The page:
In an atmosphere of controversy over electoral fraud, the raid by Congress strongly changed the entire outlook of politics against Trump.
The turbulent 4-year presidency of the 45th President Donald Trump in the USA ends with the political crisis shaped around the raid of Congress and Trump’s impeachment process.
Joe Biden, who will take an oath and formally take office on January 20, will sit in the presidency on a political agenda covered with gray clouds.
Trump’s last months in the presidency, which has been the subject of controversy with many of his decisions, passed with the discussion of whether there was a fraud in the presidential election held on 3 November.
Claiming that the Democrats won the elections by cheating the postal votes, Trump could not get a result in the state courts and could not find what he wanted in the Supreme Court.
January 6 Congress raid
Trump’s strong and emotional bond with his electoral base was reflected in the post-election cheating debate. National polls revealed that more than 80 percent of Republicans “believed electoral fraud”.
In such an atmosphere, while the votes of the state delegates were counted at the joint session in Congress on January 6, tens of thousands of Trump supporters came together outside to show their support for their presidents.
Some of the tens of thousands of people marching to the Congress Building after the rally broke through the police barricade and entered the building, and images of raids in American history emerged.
While Trump’s calls for calm did not satisfy the Democrats and the media while the incident was going on, a long-lasting political crisis has passed into the history books.
In an atmosphere of controversy over whether there was an election fraud, the invasion of Congress strongly changed the outlook of politics against Trump.
Dismissal controversy continues
Immediately after the incident, all Democrats and mainstream media blamed Trump, while the Democrats submitted the impeachment clause against Trump to the House of Representatives on January 11, “on charges of incitement to revolt”.
Raising a separate bill on Tuesday, the Democrats urged Vice President Mike Pence to “dismiss Trump by introducing the 25th additional article of the Constitution.”
Pence stated that he would not take such a step with his statement before the end of the vote, and that such an effort would further strain the already polarized political atmosphere.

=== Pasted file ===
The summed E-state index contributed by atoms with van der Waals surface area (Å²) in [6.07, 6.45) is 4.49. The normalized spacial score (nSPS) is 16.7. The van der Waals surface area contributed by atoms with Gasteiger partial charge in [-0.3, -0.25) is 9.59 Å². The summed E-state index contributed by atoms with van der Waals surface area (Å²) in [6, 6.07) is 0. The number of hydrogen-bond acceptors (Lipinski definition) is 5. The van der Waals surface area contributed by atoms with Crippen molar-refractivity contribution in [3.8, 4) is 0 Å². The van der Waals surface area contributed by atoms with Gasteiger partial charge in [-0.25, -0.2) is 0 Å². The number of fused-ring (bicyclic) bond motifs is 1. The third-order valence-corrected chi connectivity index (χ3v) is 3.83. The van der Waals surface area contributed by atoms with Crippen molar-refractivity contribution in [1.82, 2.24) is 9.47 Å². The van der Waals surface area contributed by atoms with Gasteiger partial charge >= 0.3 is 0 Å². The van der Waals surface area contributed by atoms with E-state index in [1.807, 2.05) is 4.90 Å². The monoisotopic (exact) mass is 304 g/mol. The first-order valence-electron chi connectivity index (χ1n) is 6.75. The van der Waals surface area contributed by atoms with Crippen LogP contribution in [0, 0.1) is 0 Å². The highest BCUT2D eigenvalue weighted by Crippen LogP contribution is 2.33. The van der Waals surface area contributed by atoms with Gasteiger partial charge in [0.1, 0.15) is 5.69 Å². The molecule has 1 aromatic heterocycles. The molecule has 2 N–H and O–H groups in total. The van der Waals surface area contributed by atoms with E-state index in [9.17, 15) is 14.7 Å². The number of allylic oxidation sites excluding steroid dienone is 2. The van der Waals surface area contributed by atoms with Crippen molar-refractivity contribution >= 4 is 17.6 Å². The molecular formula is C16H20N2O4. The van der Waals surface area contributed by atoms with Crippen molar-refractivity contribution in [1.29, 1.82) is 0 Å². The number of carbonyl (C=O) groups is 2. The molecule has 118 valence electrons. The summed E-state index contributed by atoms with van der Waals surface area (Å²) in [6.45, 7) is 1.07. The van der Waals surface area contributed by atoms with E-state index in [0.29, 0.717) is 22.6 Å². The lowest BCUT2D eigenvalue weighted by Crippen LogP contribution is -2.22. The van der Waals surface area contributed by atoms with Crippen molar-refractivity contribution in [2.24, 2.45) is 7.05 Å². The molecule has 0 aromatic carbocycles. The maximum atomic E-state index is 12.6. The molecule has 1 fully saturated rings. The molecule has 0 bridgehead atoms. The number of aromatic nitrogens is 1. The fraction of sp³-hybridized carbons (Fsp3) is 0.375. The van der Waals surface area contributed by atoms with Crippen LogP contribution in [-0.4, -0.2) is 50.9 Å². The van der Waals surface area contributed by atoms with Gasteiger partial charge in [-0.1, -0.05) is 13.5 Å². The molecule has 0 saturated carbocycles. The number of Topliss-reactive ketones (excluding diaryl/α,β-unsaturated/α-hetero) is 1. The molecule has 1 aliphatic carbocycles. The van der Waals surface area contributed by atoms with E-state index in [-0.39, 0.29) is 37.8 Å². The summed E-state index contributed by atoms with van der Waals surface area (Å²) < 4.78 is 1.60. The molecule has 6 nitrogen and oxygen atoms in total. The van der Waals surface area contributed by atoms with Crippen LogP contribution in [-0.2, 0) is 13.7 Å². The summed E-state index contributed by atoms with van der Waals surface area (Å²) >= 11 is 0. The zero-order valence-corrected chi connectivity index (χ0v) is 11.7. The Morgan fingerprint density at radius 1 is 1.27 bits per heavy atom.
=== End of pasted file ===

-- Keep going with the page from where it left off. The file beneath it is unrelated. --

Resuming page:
In a vote held at the General Assembly of the House of Representatives on January 13, a week before the end of his term of office, the impeachment clause in which Trump was accused of “incitement to revolt” was accepted.
It was accepted with 232 yes votes against 197 no votes. It was noteworthy that 10 Republican MPs also voted yes to the said dismissal clause.
Thus, Trump, the 45th President of the United States, made history as the “first president ever blamed twice for demanding his dismissal”.
What will happen in the Senate?
The next address of the impeachment clause, which Trump was accused of “incitement to rebellion”, will be the US Senate.
The trial at the Senate, which is expected to meet sometime after January 20, will decide whether Trump is guilty or not.
For Trump to be convicted, at least two thirds of the 100-seat Senate, 67 senators, must vote in this direction.
If such a decision is made against Trump and Trump is found guilty, it will be the first time in US history that a president has been found guilty and dismissed during the impeachment process.
The Democrats in the Senate plan to hold a separate vote to prevent Trump from taking any more official office if Trump is found guilty in the impeachment vote.
Democrats aim to block Trump’s 2024 presidential nomination completely by holding this second vote, in which the absolute majority (51 senators) will suffice. Democrats are already dreaming of being able to take this step, as the current Senate arithmetic has 50-50 ties, and Vice President Kamala Harris can vote if there is a tie in a vote.
In the current political climate, Republicans warn that efforts in this direction will further increase the division in society, as they oppose Trump’s dismissal.
In this respect, in the Senate voting after the impeachment trial, highly probable Democrats will not reach 67 yes votes and Trump will be acquitted.
Following this vote, new lawsuits against Trump may come to the fore, but time will show whether these lawsuits will prevent Trump’s 2024 candidacy.
The future of the Republican Party and Trump
In this process, Republican Party officials are trying to separate themselves from the Congressional raid, while trying to calculate what kind of relationship they will maintain with Trump.
With some exceptions, no Republican Congressman sees his or her future as independent from Trump’s, as Trump still has strong support from the Republican conservative base.
Both the 2022 Congressional midterm elections and the presidential and Congressional elections in 2024, these Republican names will need the vote of the large conservative voters who voted for Trump.
In this respect, the most prominent scenario seems to be that the Republican Party will continue to do politics around Trump, if Trump is or can be a candidate for 2024.
If Trump ends his political life for any reason, Republicans need to come up with new names for 2024 and preserve the momentum Trump has caught at the base.
While the names of people such as Mike Pence, Nikki Haley, Ted Cruz, Josh Hawley and Tom Cotton are mentioned in the American media, it is emphasized that all scripts depend on whether Trump will be a candidate again.